By Brian Casey, staff writer

August 15, 2018 -- The Society of Nuclear Medicine and Molecular Imaging (SNMMI) has written a letter to the U.S. Food and Drug Administration (FDA) urging it to take steps to ease the shortage of the radioisotope gallium-68 (Ga-68) for use in PET to diagnose neuroendocrine tumors (NETs).

In the letter, the SNMMI noted that the use of Ga-68 has increased in the U.S. since the 2016 approval of Ga-68 DOTATATE (Netspot, Advanced Accelerator Applications [AAA]) for PET scans to localize NETs in adult and pediatric patients. Netspot is the only FDA-approved isotope that uses gallium-68, and under the FDA approval, Netspot must be manufactured using GalliaPharm Ga-68 generators from Eckert & Ziegler.

Demand for Netspot has increased with the approval in January 2018 of Lutathera, a therapeutic radiopharmaceutical also marketed by AAA. Netspot and Lutathera are designed to work together to diagnose and treat neuroendocrine tumors.

Each GalliaPharm generator is approved for 400 elutions (uses), and due to high Netspot demand, Eckert & Ziegler has been unable to keep up with demand for GalliaPharm since 2017. Some academic sites reported that the wait time for a generator was 14 to 18 months.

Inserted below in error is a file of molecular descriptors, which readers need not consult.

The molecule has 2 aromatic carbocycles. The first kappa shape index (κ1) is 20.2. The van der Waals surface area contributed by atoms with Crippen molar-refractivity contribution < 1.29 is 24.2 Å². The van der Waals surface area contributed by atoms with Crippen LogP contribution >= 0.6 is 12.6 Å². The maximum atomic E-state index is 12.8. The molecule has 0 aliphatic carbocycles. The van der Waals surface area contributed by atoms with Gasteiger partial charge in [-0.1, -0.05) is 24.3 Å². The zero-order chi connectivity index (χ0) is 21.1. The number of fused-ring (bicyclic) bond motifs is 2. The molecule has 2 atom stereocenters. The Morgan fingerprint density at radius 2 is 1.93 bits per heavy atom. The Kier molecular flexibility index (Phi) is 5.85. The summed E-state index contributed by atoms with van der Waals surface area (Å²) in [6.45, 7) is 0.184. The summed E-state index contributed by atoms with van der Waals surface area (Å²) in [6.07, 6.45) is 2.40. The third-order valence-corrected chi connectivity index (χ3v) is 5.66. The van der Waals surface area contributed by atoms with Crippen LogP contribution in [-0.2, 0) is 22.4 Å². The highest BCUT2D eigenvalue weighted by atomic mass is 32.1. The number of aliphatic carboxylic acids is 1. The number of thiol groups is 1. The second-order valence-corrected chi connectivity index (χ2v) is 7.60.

Commercial radiopharmacies are the largest consumers of GalliaPharm generators, according to the SNMMI, and AAA has found that some pharmacies have self-imposed blackouts of Netspot doses to extend the lifespan of their Ga-68 generators until replacements arrive. One site in Las Vegas has been shut down completely since May 2018.

The SNMMI letter lists 11 other metropolitan areas that have blackout dates on their delivery schedules. In addition, nine other metropolitan areas have insufficient supply, meaning that more than 70% of total capacity is in use. This results in a three-week wait for an appointment for a Netspot exam. Also, another 16 areas have yet to be supplied with doses due to the lack of Ga-68 generators.

The organization believes that the shortage is due to the rapid uptake of Netspot in the U.S., which has outstripped the production capacity of Eckert & Ziegler to make GalliaPharm generators. The company is expanding its capacity, but it may not meet full capacity until mid-2019.

The SNMMI letter urges the FDA to take several steps to alleviate the shortage of GalliaPharm generators until production is expanded:

  • Allow an exemption to the 400-elution limit.
  • Approve a drug master file from European radioisotope producer IRE Elit for generators that could be used for the same applications as GalliaPharm generators.
  • Allow Netspot kits to be produced with cyclotron-generated gallium chloride, which would increase production at mostly academic sites over the next three to six months and alleviate the need for GalliaPharm generators at those locations.

"Netspot has proven to be a very important imaging agent for NET patients in the U.S.," the SNMMI wrote. "The demand has taxed the supply chain as it currently exists."

Copyright © 2018

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